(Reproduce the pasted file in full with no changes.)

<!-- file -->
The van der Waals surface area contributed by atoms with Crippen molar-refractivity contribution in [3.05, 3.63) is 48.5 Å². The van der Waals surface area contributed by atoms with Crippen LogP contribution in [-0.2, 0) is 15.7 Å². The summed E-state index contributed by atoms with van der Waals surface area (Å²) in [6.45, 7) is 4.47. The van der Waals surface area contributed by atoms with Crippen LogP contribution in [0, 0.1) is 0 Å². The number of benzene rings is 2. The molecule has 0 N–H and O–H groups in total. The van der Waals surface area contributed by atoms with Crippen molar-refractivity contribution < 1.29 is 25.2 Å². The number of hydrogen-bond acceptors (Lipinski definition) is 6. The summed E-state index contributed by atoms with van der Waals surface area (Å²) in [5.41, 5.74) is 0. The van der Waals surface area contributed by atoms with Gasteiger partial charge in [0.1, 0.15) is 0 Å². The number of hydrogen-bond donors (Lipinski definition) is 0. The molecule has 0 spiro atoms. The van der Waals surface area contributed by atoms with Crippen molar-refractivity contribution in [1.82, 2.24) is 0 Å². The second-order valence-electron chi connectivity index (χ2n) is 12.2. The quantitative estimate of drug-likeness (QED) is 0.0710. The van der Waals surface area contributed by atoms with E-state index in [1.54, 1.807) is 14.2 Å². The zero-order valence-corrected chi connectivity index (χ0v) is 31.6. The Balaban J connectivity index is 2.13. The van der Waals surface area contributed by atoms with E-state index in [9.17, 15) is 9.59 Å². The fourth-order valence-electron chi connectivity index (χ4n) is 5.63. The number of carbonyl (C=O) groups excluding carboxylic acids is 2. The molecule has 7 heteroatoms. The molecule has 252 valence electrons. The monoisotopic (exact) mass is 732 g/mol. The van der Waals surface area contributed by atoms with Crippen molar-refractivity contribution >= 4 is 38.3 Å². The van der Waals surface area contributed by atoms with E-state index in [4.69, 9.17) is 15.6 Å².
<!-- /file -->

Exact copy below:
The van der Waals surface area contributed by atoms with Crippen molar-refractivity contribution in [3.05, 3.63) is 48.5 Å². The van der Waals surface area contributed by atoms with Crippen LogP contribution in [-0.2, 0) is 15.7 Å². The summed E-state index contributed by atoms with van der Waals surface area (Å²) in [6.45, 7) is 4.47. The van der Waals surface area contributed by atoms with Crippen LogP contribution in [0, 0.1) is 0 Å². The number of benzene rings is 2. The molecule has 0 N–H and O–H groups in total. The van der Waals surface area contributed by atoms with Crippen molar-refractivity contribution < 1.29 is 25.2 Å². The number of hydrogen-bond acceptors (Lipinski definition) is 6. The summed E-state index contributed by atoms with van der Waals surface area (Å²) in [5.41, 5.74) is 0. The van der Waals surface area contributed by atoms with Gasteiger partial charge in [0.1, 0.15) is 0 Å². The number of hydrogen-bond donors (Lipinski definition) is 0. The molecule has 0 spiro atoms. The van der Waals surface area contributed by atoms with Crippen molar-refractivity contribution in [1.82, 2.24) is 0 Å². The second-order valence-electron chi connectivity index (χ2n) is 12.2. The quantitative estimate of drug-likeness (QED) is 0.0710. The van der Waals surface area contributed by atoms with E-state index in [1.54, 1.807) is 14.2 Å². The zero-order valence-corrected chi connectivity index (χ0v) is 31.6. The Balaban J connectivity index is 2.13. The van der Waals surface area contributed by atoms with E-state index in [9.17, 15) is 9.59 Å². The fourth-order valence-electron chi connectivity index (χ4n) is 5.63. The number of carbonyl (C=O) groups excluding carboxylic acids is 2. The molecule has 7 heteroatoms. The molecule has 252 valence electrons. The monoisotopic (exact) mass is 732 g/mol. The van der Waals surface area contributed by atoms with Crippen molar-refractivity contribution >= 4 is 38.3 Å². The van der Waals surface area contributed by atoms with E-state index in [4.69, 9.17) is 15.6 Å².